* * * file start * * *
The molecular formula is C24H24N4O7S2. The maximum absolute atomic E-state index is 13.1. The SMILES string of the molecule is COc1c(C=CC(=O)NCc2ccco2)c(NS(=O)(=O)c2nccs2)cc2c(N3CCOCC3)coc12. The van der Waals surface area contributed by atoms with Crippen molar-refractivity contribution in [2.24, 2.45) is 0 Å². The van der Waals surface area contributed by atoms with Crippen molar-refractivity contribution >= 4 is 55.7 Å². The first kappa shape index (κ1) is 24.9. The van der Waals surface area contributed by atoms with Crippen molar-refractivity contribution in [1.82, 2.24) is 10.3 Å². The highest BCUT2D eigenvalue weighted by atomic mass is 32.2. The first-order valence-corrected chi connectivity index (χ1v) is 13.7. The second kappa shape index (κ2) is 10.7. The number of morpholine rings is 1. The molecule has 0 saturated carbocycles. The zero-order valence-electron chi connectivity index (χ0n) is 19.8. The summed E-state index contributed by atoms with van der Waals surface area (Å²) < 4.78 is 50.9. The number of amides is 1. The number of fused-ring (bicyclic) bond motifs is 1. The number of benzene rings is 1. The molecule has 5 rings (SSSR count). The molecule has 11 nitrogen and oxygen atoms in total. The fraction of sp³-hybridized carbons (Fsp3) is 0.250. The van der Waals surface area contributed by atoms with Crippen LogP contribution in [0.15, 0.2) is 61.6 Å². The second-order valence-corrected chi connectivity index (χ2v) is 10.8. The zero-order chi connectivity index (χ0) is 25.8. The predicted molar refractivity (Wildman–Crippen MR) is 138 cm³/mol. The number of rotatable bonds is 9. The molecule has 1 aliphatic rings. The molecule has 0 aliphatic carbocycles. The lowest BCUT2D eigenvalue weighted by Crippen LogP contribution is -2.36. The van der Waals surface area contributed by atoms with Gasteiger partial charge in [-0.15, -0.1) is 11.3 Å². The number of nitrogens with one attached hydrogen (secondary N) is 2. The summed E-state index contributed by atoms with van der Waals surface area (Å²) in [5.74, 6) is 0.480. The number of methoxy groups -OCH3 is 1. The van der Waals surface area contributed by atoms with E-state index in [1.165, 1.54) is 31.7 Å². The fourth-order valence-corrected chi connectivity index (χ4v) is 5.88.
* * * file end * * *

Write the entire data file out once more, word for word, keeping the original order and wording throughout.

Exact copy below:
The molecular formula is C24H24N4O7S2. The maximum absolute atomic E-state index is 13.1. The SMILES string of the molecule is COc1c(C=CC(=O)NCc2ccco2)c(NS(=O)(=O)c2nccs2)cc2c(N3CCOCC3)coc12. The van der Waals surface area contributed by atoms with Crippen molar-refractivity contribution in [2.24, 2.45) is 0 Å². The van der Waals surface area contributed by atoms with Crippen molar-refractivity contribution >= 4 is 55.7 Å². The first kappa shape index (κ1) is 24.9. The van der Waals surface area contributed by atoms with Crippen molar-refractivity contribution in [1.82, 2.24) is 10.3 Å². The highest BCUT2D eigenvalue weighted by atomic mass is 32.2. The first-order valence-corrected chi connectivity index (χ1v) is 13.7. The second kappa shape index (κ2) is 10.7. The number of morpholine rings is 1. The molecule has 0 saturated carbocycles. The zero-order valence-electron chi connectivity index (χ0n) is 19.8. The summed E-state index contributed by atoms with van der Waals surface area (Å²) < 4.78 is 50.9. The number of amides is 1. The number of fused-ring (bicyclic) bond motifs is 1. The number of benzene rings is 1. The molecule has 5 rings (SSSR count). The molecule has 11 nitrogen and oxygen atoms in total. The fraction of sp³-hybridized carbons (Fsp3) is 0.250. The van der Waals surface area contributed by atoms with Crippen LogP contribution in [0.15, 0.2) is 61.6 Å². The second-order valence-corrected chi connectivity index (χ2v) is 10.8. The zero-order chi connectivity index (χ0) is 25.8. The predicted molar refractivity (Wildman–Crippen MR) is 138 cm³/mol. The number of rotatable bonds is 9. The molecule has 1 aliphatic rings. The molecule has 0 aliphatic carbocycles. The lowest BCUT2D eigenvalue weighted by Crippen LogP contribution is -2.36. The van der Waals surface area contributed by atoms with Gasteiger partial charge in [-0.15, -0.1) is 11.3 Å². The number of nitrogens with one attached hydrogen (secondary N) is 2. The summed E-state index contributed by atoms with van der Waals surface area (Å²) in [5.74, 6) is 0.480. The number of methoxy groups -OCH3 is 1. The van der Waals surface area contributed by atoms with E-state index in [1.165, 1.54) is 31.7 Å². The fourth-order valence-corrected chi connectivity index (χ4v) is 5.88.